These two bird-sized dinosaurs evolved the ability to glide, but weren’t great at it

October 22, 2020

Despite having bat-like wings, two small dinosaurs, Yi and Ambopteryx, struggled to fly, only managing to glide clumsily between the trees where they lived, researchers report October 22 in the journal iScience. Unable to compete with other tree-dwelling dinosaurs and early birds, they went extinct after just a few million years. The findings support that dinosaurs evolved flight in several different ways before modern birds evolved.

“Once birds got into the air, these two species were so poorly capable of being in the air that they just got squeezed out,” says first author Thomas Dececchi, Assistant Professor of Biology at Mount Marty University. “Maybe you can survive a few million years underperforming, but you have predators from the top, competition from the bottom, and even some small mammals adding into that, squeezing them out until they disappeared.”

Yi and Ambopteryx were small animals from Late Jurassic China, living about 160 million years ago. Weighing in at less than two pounds, they are unusual examples of theropod dinosaurs, the group that gave rise to birds. Most theropods were ground-loving carnivores, but Yi and Ambopteryx were at home in the trees and lived on a diet of insects, seeds, and other plants.

Curious about how these animals fly, Dececchi and his collaborators scanned fossils using laser-stimulated fluorescence (LSF), a technique that uses laser light to pick up soft-tissue details that can’t be seen with standard white light. Later, the team used mathematical models to predict how they might have flown, testing many different variables like weight, wingspan, and muscle placement.

“They really can’t do powered flight. You have to give them extremely generous assumptions in how they can flap their wings. You basically have to model them as the biggest bat, make them the lightest weight, make them flap as fast as a really fast bird, and give them muscles higher than they were likely to have had to cross that threshold,” says Dececchi. “They could glide, but even their gliding wasn’t great.”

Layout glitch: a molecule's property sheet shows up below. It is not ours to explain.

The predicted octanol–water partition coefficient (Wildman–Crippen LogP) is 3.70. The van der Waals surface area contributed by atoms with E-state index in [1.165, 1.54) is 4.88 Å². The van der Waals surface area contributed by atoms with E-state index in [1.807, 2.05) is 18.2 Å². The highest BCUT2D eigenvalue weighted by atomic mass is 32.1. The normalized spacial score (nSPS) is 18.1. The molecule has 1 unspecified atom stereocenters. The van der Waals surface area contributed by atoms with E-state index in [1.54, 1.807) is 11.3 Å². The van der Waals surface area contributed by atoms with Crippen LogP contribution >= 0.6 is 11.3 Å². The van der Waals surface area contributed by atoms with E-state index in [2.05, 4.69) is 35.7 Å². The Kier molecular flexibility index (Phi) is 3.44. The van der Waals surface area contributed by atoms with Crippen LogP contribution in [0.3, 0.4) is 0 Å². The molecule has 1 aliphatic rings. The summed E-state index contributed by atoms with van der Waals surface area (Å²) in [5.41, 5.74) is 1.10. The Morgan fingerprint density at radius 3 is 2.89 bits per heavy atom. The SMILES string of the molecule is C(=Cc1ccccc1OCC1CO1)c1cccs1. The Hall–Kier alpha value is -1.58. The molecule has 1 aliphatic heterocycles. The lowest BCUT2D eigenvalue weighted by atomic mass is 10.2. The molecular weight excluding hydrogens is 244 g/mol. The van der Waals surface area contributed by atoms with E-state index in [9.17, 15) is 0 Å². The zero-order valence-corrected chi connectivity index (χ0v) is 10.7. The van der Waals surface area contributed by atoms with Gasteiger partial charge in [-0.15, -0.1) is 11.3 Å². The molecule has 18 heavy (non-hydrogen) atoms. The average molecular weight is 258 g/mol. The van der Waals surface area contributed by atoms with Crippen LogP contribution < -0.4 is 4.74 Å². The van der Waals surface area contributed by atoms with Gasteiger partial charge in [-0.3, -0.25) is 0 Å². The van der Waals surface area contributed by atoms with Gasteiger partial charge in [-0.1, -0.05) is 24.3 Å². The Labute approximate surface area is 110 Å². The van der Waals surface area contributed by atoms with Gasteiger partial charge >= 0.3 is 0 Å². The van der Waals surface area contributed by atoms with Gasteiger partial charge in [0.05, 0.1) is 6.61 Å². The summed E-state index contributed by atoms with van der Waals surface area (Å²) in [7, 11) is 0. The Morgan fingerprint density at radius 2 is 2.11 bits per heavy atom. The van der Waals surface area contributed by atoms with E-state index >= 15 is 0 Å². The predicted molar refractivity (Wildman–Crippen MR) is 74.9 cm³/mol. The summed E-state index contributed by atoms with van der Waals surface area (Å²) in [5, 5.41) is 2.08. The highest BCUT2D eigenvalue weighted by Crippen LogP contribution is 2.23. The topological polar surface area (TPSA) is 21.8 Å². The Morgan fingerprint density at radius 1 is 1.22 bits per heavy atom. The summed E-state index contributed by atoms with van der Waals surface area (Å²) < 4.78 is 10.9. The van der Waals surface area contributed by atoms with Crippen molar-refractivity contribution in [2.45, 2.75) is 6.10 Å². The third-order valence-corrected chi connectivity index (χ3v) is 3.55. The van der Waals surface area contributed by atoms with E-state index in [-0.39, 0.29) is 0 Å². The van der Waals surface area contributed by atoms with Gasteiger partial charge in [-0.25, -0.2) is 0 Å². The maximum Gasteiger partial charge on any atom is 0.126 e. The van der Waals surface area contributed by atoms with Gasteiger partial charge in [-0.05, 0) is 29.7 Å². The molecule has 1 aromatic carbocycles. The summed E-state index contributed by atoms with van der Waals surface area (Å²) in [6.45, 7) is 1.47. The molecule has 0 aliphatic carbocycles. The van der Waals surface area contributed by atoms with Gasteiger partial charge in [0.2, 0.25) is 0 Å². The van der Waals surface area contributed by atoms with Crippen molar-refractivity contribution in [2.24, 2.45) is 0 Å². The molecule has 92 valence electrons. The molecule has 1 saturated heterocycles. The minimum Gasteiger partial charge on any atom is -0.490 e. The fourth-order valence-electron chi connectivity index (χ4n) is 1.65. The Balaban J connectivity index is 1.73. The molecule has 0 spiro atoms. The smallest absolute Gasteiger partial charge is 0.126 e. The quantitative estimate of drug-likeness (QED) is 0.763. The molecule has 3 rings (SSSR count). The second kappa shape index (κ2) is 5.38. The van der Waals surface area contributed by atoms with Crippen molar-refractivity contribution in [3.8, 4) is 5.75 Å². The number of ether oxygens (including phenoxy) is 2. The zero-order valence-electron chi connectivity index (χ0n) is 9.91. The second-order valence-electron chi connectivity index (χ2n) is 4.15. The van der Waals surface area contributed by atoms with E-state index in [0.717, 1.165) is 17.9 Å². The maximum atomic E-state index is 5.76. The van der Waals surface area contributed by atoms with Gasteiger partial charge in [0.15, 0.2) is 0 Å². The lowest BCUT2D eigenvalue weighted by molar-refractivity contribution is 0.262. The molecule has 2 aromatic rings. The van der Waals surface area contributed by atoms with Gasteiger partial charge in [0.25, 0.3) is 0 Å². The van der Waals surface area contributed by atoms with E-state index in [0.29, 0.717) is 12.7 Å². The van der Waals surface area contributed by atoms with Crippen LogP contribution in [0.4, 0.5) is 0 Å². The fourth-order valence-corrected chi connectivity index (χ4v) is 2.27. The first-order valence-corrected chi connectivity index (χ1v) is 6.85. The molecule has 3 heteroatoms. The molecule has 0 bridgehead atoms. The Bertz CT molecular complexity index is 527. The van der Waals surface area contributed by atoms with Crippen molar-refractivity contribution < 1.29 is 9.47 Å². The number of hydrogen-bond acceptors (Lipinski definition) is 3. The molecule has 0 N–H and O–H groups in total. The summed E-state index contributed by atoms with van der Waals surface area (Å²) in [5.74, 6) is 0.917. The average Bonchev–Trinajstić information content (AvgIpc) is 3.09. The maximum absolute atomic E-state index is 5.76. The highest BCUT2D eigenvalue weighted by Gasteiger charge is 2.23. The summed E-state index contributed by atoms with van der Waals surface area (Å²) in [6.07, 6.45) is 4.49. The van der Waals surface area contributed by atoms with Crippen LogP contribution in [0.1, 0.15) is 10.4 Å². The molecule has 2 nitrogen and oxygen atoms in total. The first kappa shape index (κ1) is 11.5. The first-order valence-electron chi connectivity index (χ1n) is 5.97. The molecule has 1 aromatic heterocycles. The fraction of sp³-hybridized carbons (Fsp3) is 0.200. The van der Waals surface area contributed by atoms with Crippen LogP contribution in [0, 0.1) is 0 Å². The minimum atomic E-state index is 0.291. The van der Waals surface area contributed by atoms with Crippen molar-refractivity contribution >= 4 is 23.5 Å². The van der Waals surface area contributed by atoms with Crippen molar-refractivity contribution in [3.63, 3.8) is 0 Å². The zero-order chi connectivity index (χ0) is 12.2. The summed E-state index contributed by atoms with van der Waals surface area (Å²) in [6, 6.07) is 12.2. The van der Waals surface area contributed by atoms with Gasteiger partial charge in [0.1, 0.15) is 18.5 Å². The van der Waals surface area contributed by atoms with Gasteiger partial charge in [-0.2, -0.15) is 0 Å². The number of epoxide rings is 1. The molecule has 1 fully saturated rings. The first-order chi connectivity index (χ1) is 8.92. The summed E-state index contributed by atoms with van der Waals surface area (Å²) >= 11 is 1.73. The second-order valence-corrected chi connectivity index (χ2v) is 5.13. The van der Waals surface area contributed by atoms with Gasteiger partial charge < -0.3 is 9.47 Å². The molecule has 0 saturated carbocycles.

While gliding is not an efficient form of flight, since it can only be done if the animal has already climbed to a high point, it did help Yi and Ambopteryx stay out of danger while they were still alive.

“If an animal needs to travel long distances for whatever reason, gliding costs a bit more energy at the start, but it’s faster. It can also be used as an escape hatch. It’s not a great thing to do, but sometimes it’s a choice between losing a bit of energy and being eaten,” says Dececchi. “Once they were put under pressure, they just lost their space. They couldn’t win on the ground. They couldn’t win in the air. They were done.”

The researchers are now looking at the muscles that powered Yi and Ambopteryx to construct an accurate image of these bizarre little creatures. “I’m used to working with the earliest birds, and we sort of have an idea of what they looked like already,” Dececchi says. “To work where we’re just trying to figure out the possibilities for a weird creature is kind of fun.”

The authors were supported by Mount Marty University and The University of Hong Kong.

Snakes during the night, new research

This 6 September 2020 video says about itself: